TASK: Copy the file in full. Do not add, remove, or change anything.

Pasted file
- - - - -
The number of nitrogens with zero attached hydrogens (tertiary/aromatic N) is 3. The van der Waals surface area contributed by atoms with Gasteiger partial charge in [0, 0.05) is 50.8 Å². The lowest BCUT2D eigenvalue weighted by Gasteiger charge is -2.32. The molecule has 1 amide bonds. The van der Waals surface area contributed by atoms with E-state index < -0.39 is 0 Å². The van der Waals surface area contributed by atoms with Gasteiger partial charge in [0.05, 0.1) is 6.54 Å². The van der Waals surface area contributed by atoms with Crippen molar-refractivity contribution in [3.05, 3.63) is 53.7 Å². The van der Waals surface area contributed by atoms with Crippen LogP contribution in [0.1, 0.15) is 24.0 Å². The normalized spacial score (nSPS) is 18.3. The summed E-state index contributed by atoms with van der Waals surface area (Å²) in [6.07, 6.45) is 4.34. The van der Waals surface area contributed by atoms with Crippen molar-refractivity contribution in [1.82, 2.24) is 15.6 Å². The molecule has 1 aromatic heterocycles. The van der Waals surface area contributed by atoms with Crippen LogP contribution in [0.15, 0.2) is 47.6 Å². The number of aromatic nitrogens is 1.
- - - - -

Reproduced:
The number of nitrogens with zero attached hydrogens (tertiary/aromatic N) is 3. The van der Waals surface area contributed by atoms with Gasteiger partial charge in [0, 0.05) is 50.8 Å². The lowest BCUT2D eigenvalue weighted by Gasteiger charge is -2.32. The molecule has 1 amide bonds. The van der Waals surface area contributed by atoms with E-state index < -0.39 is 0 Å². The van der Waals surface area contributed by atoms with Gasteiger partial charge in [0.05, 0.1) is 6.54 Å². The van der Waals surface area contributed by atoms with Crippen molar-refractivity contribution in [3.05, 3.63) is 53.7 Å². The van der Waals surface area contributed by atoms with Crippen LogP contribution in [0.1, 0.15) is 24.0 Å². The normalized spacial score (nSPS) is 18.3. The summed E-state index contributed by atoms with van der Waals surface area (Å²) in [6.07, 6.45) is 4.34. The van der Waals surface area contributed by atoms with Crippen molar-refractivity contribution in [1.82, 2.24) is 15.6 Å². The molecule has 1 aromatic heterocycles. The van der Waals surface area contributed by atoms with Crippen LogP contribution in [0.15, 0.2) is 47.6 Å². The number of aromatic nitrogens is 1.